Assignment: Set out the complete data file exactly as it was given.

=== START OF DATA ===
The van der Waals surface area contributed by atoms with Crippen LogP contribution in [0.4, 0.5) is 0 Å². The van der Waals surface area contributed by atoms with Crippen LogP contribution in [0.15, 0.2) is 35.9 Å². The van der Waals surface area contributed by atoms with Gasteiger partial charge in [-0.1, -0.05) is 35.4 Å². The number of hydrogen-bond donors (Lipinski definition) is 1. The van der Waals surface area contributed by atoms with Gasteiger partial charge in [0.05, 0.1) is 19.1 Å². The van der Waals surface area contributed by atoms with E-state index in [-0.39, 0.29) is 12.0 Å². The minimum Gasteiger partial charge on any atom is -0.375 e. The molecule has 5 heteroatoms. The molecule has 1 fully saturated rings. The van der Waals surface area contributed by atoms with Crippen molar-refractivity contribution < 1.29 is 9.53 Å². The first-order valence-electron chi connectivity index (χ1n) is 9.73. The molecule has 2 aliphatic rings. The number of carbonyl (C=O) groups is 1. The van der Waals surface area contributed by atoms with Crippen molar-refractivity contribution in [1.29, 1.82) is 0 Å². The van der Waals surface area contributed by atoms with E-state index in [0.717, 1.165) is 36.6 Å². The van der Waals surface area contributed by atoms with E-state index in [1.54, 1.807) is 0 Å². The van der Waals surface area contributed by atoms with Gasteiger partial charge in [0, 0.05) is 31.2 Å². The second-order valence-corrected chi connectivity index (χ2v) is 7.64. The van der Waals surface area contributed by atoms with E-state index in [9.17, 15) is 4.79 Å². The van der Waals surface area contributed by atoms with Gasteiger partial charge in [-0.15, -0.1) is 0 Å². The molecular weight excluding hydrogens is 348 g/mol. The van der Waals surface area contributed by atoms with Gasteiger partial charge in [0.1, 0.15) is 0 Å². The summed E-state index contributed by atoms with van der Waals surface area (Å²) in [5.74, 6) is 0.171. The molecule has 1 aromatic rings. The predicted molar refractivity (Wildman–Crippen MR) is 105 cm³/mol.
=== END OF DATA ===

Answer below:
The van der Waals surface area contributed by atoms with Crippen LogP contribution in [0.4, 0.5) is 0 Å². The van der Waals surface area contributed by atoms with Crippen LogP contribution in [0.15, 0.2) is 35.9 Å². The van der Waals surface area contributed by atoms with Gasteiger partial charge in [-0.1, -0.05) is 35.4 Å². The number of hydrogen-bond donors (Lipinski definition) is 1. The van der Waals surface area contributed by atoms with Gasteiger partial charge in [0.05, 0.1) is 19.1 Å². The van der Waals surface area contributed by atoms with E-state index in [-0.39, 0.29) is 12.0 Å². The minimum Gasteiger partial charge on any atom is -0.375 e. The molecule has 5 heteroatoms. The molecule has 1 fully saturated rings. The van der Waals surface area contributed by atoms with Crippen molar-refractivity contribution < 1.29 is 9.53 Å². The first-order valence-electron chi connectivity index (χ1n) is 9.73. The molecule has 2 aliphatic rings. The number of carbonyl (C=O) groups is 1. The van der Waals surface area contributed by atoms with Crippen molar-refractivity contribution in [1.29, 1.82) is 0 Å². The van der Waals surface area contributed by atoms with E-state index in [0.717, 1.165) is 36.6 Å². The van der Waals surface area contributed by atoms with E-state index in [1.54, 1.807) is 0 Å². The van der Waals surface area contributed by atoms with Gasteiger partial charge in [0, 0.05) is 31.2 Å². The second-order valence-corrected chi connectivity index (χ2v) is 7.64. The van der Waals surface area contributed by atoms with E-state index in [9.17, 15) is 4.79 Å². The van der Waals surface area contributed by atoms with Gasteiger partial charge in [-0.15, -0.1) is 0 Å². The molecular weight excluding hydrogens is 348 g/mol. The van der Waals surface area contributed by atoms with Gasteiger partial charge in [0.1, 0.15) is 0 Å². The summed E-state index contributed by atoms with van der Waals surface area (Å²) in [5.74, 6) is 0.171. The molecule has 1 aromatic rings. The predicted molar refractivity (Wildman–Crippen MR) is 105 cm³/mol.